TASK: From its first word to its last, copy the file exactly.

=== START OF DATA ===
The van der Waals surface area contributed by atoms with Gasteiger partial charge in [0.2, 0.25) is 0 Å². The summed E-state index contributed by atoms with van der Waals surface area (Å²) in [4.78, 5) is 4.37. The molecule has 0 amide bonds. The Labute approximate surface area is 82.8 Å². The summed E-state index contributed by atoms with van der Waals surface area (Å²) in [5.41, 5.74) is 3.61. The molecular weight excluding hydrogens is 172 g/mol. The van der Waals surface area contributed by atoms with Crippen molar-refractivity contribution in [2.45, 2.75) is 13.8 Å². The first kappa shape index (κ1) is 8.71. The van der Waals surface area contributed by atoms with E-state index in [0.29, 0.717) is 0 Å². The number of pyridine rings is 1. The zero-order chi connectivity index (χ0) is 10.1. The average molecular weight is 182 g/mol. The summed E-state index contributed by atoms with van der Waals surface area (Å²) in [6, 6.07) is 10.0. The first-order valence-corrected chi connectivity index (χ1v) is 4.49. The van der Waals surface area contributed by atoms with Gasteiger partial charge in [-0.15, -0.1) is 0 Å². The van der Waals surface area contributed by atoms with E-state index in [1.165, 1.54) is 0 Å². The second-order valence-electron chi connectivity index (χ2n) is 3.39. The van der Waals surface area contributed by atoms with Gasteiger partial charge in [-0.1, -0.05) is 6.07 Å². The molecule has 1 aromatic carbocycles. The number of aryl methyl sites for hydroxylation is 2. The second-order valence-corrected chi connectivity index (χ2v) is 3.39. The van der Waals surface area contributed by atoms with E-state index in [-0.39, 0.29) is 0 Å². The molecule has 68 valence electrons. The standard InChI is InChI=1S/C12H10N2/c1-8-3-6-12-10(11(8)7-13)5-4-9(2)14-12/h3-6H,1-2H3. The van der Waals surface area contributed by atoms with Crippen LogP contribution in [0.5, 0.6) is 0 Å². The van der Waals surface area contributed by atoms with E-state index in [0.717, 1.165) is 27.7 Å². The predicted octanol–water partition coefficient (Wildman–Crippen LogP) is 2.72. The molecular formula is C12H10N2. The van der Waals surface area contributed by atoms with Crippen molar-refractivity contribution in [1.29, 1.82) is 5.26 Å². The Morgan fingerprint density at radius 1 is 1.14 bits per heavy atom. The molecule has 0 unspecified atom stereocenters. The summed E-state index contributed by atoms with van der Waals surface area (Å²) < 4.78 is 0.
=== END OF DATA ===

The van der Waals surface area contributed by atoms with Gasteiger partial charge in [0.2, 0.25) is 0 Å². The summed E-state index contributed by atoms with van der Waals surface area (Å²) in [4.78, 5) is 4.37. The molecule has 0 amide bonds. The Labute approximate surface area is 82.8 Å². The summed E-state index contributed by atoms with van der Waals surface area (Å²) in [5.41, 5.74) is 3.61. The molecular weight excluding hydrogens is 172 g/mol. The van der Waals surface area contributed by atoms with Crippen molar-refractivity contribution in [2.45, 2.75) is 13.8 Å². The first kappa shape index (κ1) is 8.71. The van der Waals surface area contributed by atoms with E-state index in [0.29, 0.717) is 0 Å². The number of pyridine rings is 1. The zero-order chi connectivity index (χ0) is 10.1. The average molecular weight is 182 g/mol. The summed E-state index contributed by atoms with van der Waals surface area (Å²) in [6, 6.07) is 10.0. The first-order valence-corrected chi connectivity index (χ1v) is 4.49. The van der Waals surface area contributed by atoms with Gasteiger partial charge in [-0.15, -0.1) is 0 Å². The van der Waals surface area contributed by atoms with E-state index in [1.165, 1.54) is 0 Å². The second-order valence-electron chi connectivity index (χ2n) is 3.39. The van der Waals surface area contributed by atoms with Gasteiger partial charge in [-0.1, -0.05) is 6.07 Å². The molecule has 1 aromatic carbocycles. The number of aryl methyl sites for hydroxylation is 2. The second-order valence-corrected chi connectivity index (χ2v) is 3.39. The van der Waals surface area contributed by atoms with E-state index in [-0.39, 0.29) is 0 Å². The molecule has 68 valence electrons. The standard InChI is InChI=1S/C12H10N2/c1-8-3-6-12-10(11(8)7-13)5-4-9(2)14-12/h3-6H,1-2H3. The van der Waals surface area contributed by atoms with Crippen LogP contribution in [0.5, 0.6) is 0 Å². The van der Waals surface area contributed by atoms with E-state index in [0.717, 1.165) is 27.7 Å². The predicted octanol–water partition coefficient (Wildman–Crippen LogP) is 2.72. The molecular formula is C12H10N2. The van der Waals surface area contributed by atoms with Crippen molar-refractivity contribution in [1.29, 1.82) is 5.26 Å². The Morgan fingerprint density at radius 1 is 1.14 bits per heavy atom. The molecule has 0 unspecified atom stereocenters. The summed E-state index contributed by atoms with van der Waals surface area (Å²) < 4.78 is 0.